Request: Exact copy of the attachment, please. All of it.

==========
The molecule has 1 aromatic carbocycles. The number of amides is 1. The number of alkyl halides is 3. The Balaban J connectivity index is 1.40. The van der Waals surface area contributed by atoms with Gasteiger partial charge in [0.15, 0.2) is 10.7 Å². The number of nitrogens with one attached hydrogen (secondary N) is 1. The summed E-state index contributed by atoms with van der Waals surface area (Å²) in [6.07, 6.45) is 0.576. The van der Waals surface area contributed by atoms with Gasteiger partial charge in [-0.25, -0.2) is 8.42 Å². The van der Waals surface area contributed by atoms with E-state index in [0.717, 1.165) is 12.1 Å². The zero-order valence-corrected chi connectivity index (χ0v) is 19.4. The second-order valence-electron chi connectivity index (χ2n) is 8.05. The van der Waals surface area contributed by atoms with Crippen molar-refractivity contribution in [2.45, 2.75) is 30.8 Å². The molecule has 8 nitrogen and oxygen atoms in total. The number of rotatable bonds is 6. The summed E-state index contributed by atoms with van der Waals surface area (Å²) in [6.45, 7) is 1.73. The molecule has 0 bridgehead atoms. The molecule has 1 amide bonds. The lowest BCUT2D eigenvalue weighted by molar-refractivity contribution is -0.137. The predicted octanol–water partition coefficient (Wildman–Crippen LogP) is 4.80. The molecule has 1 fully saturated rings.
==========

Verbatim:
The molecule has 1 aromatic carbocycles. The number of amides is 1. The number of alkyl halides is 3. The Balaban J connectivity index is 1.40. The van der Waals surface area contributed by atoms with Gasteiger partial charge in [0.15, 0.2) is 10.7 Å². The number of nitrogens with one attached hydrogen (secondary N) is 1. The summed E-state index contributed by atoms with van der Waals surface area (Å²) in [6.07, 6.45) is 0.576. The van der Waals surface area contributed by atoms with Gasteiger partial charge in [-0.25, -0.2) is 8.42 Å². The van der Waals surface area contributed by atoms with E-state index in [0.717, 1.165) is 12.1 Å². The zero-order valence-corrected chi connectivity index (χ0v) is 19.4. The second-order valence-electron chi connectivity index (χ2n) is 8.05. The van der Waals surface area contributed by atoms with Crippen molar-refractivity contribution in [2.45, 2.75) is 30.8 Å². The molecule has 8 nitrogen and oxygen atoms in total. The number of rotatable bonds is 6. The summed E-state index contributed by atoms with van der Waals surface area (Å²) in [6.45, 7) is 1.73. The molecule has 0 bridgehead atoms. The molecule has 1 amide bonds. The lowest BCUT2D eigenvalue weighted by molar-refractivity contribution is -0.137. The predicted octanol–water partition coefficient (Wildman–Crippen LogP) is 4.80. The molecule has 1 fully saturated rings.